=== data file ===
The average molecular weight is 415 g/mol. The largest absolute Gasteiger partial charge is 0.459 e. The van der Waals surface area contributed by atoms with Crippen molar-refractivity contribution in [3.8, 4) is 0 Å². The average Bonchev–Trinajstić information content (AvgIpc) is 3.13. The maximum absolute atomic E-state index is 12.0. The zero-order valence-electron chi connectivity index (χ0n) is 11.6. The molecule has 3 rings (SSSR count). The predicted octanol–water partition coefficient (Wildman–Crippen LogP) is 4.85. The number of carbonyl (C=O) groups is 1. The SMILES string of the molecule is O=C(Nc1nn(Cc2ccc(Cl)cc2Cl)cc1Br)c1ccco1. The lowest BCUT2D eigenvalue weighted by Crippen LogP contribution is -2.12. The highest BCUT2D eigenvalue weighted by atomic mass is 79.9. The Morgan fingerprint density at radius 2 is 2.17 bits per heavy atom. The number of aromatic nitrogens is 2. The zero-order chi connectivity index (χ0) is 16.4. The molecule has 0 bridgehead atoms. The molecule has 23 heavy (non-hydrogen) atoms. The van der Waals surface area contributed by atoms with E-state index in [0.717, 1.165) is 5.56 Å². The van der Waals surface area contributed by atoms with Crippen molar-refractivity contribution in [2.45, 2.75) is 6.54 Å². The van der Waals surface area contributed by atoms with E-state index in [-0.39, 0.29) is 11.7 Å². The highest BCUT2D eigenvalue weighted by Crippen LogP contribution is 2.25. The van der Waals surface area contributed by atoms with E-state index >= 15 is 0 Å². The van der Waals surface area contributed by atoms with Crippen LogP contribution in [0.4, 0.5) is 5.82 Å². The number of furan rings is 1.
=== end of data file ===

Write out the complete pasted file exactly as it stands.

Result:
The average molecular weight is 415 g/mol. The largest absolute Gasteiger partial charge is 0.459 e. The van der Waals surface area contributed by atoms with Crippen molar-refractivity contribution in [3.8, 4) is 0 Å². The average Bonchev–Trinajstić information content (AvgIpc) is 3.13. The maximum absolute atomic E-state index is 12.0. The zero-order valence-electron chi connectivity index (χ0n) is 11.6. The molecule has 3 rings (SSSR count). The predicted octanol–water partition coefficient (Wildman–Crippen LogP) is 4.85. The number of carbonyl (C=O) groups is 1. The SMILES string of the molecule is O=C(Nc1nn(Cc2ccc(Cl)cc2Cl)cc1Br)c1ccco1. The lowest BCUT2D eigenvalue weighted by Crippen LogP contribution is -2.12. The highest BCUT2D eigenvalue weighted by atomic mass is 79.9. The Morgan fingerprint density at radius 2 is 2.17 bits per heavy atom. The number of aromatic nitrogens is 2. The zero-order chi connectivity index (χ0) is 16.4. The molecule has 0 bridgehead atoms. The molecule has 23 heavy (non-hydrogen) atoms. The van der Waals surface area contributed by atoms with E-state index in [0.717, 1.165) is 5.56 Å². The van der Waals surface area contributed by atoms with Crippen molar-refractivity contribution in [2.45, 2.75) is 6.54 Å². The van der Waals surface area contributed by atoms with E-state index in [-0.39, 0.29) is 11.7 Å². The highest BCUT2D eigenvalue weighted by Crippen LogP contribution is 2.25. The van der Waals surface area contributed by atoms with E-state index >= 15 is 0 Å². The van der Waals surface area contributed by atoms with Crippen LogP contribution in [0.4, 0.5) is 5.82 Å². The number of furan rings is 1.